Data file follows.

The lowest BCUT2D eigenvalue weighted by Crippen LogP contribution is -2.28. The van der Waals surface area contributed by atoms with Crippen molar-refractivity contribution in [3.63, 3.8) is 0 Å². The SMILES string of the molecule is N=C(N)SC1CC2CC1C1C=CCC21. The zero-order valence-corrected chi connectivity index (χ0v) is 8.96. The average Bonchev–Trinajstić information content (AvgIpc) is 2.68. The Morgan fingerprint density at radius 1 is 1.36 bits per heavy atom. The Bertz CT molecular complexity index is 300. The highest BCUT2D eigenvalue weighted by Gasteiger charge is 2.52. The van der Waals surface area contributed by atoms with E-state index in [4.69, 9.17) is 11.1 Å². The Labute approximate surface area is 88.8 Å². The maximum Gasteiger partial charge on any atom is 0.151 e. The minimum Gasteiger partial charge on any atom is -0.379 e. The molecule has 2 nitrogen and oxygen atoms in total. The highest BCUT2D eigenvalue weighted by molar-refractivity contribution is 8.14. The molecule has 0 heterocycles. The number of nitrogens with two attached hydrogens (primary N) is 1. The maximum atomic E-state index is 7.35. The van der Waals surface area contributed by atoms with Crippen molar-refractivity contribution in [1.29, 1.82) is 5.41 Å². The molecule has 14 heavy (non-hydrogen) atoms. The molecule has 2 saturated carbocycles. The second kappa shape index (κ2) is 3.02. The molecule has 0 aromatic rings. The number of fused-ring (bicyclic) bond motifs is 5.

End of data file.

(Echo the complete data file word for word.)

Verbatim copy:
The lowest BCUT2D eigenvalue weighted by Crippen LogP contribution is -2.28. The van der Waals surface area contributed by atoms with Crippen molar-refractivity contribution in [3.63, 3.8) is 0 Å². The SMILES string of the molecule is N=C(N)SC1CC2CC1C1C=CCC21. The zero-order valence-corrected chi connectivity index (χ0v) is 8.96. The average Bonchev–Trinajstić information content (AvgIpc) is 2.68. The Morgan fingerprint density at radius 1 is 1.36 bits per heavy atom. The Bertz CT molecular complexity index is 300. The highest BCUT2D eigenvalue weighted by Gasteiger charge is 2.52. The van der Waals surface area contributed by atoms with E-state index in [4.69, 9.17) is 11.1 Å². The Labute approximate surface area is 88.8 Å². The maximum Gasteiger partial charge on any atom is 0.151 e. The minimum Gasteiger partial charge on any atom is -0.379 e. The molecule has 2 nitrogen and oxygen atoms in total. The highest BCUT2D eigenvalue weighted by molar-refractivity contribution is 8.14. The molecule has 0 heterocycles. The number of nitrogens with two attached hydrogens (primary N) is 1. The maximum atomic E-state index is 7.35. The van der Waals surface area contributed by atoms with Crippen molar-refractivity contribution in [1.29, 1.82) is 5.41 Å². The molecule has 14 heavy (non-hydrogen) atoms. The molecule has 2 saturated carbocycles. The second kappa shape index (κ2) is 3.02. The molecule has 0 aromatic rings. The number of fused-ring (bicyclic) bond motifs is 5.